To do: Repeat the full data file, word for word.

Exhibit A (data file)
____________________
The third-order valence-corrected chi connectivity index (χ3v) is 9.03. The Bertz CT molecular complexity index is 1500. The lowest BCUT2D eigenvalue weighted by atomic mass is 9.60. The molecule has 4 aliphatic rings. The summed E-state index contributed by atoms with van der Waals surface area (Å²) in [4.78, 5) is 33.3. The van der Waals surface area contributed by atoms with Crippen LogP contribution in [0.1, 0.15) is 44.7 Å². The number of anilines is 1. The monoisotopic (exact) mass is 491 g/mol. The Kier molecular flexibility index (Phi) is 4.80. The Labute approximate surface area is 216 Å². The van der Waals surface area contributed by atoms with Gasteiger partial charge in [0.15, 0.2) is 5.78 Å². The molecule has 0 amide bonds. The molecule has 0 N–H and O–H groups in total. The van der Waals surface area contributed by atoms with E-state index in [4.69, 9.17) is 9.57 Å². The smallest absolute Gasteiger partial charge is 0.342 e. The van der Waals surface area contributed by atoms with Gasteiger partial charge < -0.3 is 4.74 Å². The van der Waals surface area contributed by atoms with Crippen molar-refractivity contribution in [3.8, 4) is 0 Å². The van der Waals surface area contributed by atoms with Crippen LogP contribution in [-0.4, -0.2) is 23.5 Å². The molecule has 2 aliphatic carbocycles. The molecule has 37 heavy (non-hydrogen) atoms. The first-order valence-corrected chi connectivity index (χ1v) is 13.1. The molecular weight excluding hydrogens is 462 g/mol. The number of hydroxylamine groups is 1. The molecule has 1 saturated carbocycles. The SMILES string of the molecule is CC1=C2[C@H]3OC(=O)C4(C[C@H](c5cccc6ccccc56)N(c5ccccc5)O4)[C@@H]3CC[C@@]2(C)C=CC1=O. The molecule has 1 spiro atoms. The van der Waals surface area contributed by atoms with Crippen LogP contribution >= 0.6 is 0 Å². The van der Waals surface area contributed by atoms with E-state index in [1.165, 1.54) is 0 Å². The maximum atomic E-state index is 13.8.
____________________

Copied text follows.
The third-order valence-corrected chi connectivity index (χ3v) is 9.03. The Bertz CT molecular complexity index is 1500. The lowest BCUT2D eigenvalue weighted by atomic mass is 9.60. The molecule has 4 aliphatic rings. The summed E-state index contributed by atoms with van der Waals surface area (Å²) in [4.78, 5) is 33.3. The van der Waals surface area contributed by atoms with Crippen LogP contribution in [0.1, 0.15) is 44.7 Å². The number of anilines is 1. The monoisotopic (exact) mass is 491 g/mol. The Kier molecular flexibility index (Phi) is 4.80. The Labute approximate surface area is 216 Å². The van der Waals surface area contributed by atoms with Gasteiger partial charge in [0.15, 0.2) is 5.78 Å². The molecule has 0 amide bonds. The molecule has 0 N–H and O–H groups in total. The van der Waals surface area contributed by atoms with E-state index in [4.69, 9.17) is 9.57 Å². The smallest absolute Gasteiger partial charge is 0.342 e. The van der Waals surface area contributed by atoms with Gasteiger partial charge < -0.3 is 4.74 Å². The van der Waals surface area contributed by atoms with Crippen molar-refractivity contribution in [3.8, 4) is 0 Å². The van der Waals surface area contributed by atoms with Crippen LogP contribution in [-0.4, -0.2) is 23.5 Å². The molecule has 2 aliphatic carbocycles. The molecule has 37 heavy (non-hydrogen) atoms. The first-order valence-corrected chi connectivity index (χ1v) is 13.1. The molecular weight excluding hydrogens is 462 g/mol. The number of hydroxylamine groups is 1. The molecule has 1 saturated carbocycles. The SMILES string of the molecule is CC1=C2[C@H]3OC(=O)C4(C[C@H](c5cccc6ccccc56)N(c5ccccc5)O4)[C@@H]3CC[C@@]2(C)C=CC1=O. The molecule has 1 spiro atoms. The van der Waals surface area contributed by atoms with Crippen LogP contribution >= 0.6 is 0 Å². The van der Waals surface area contributed by atoms with E-state index in [1.165, 1.54) is 0 Å². The maximum atomic E-state index is 13.8.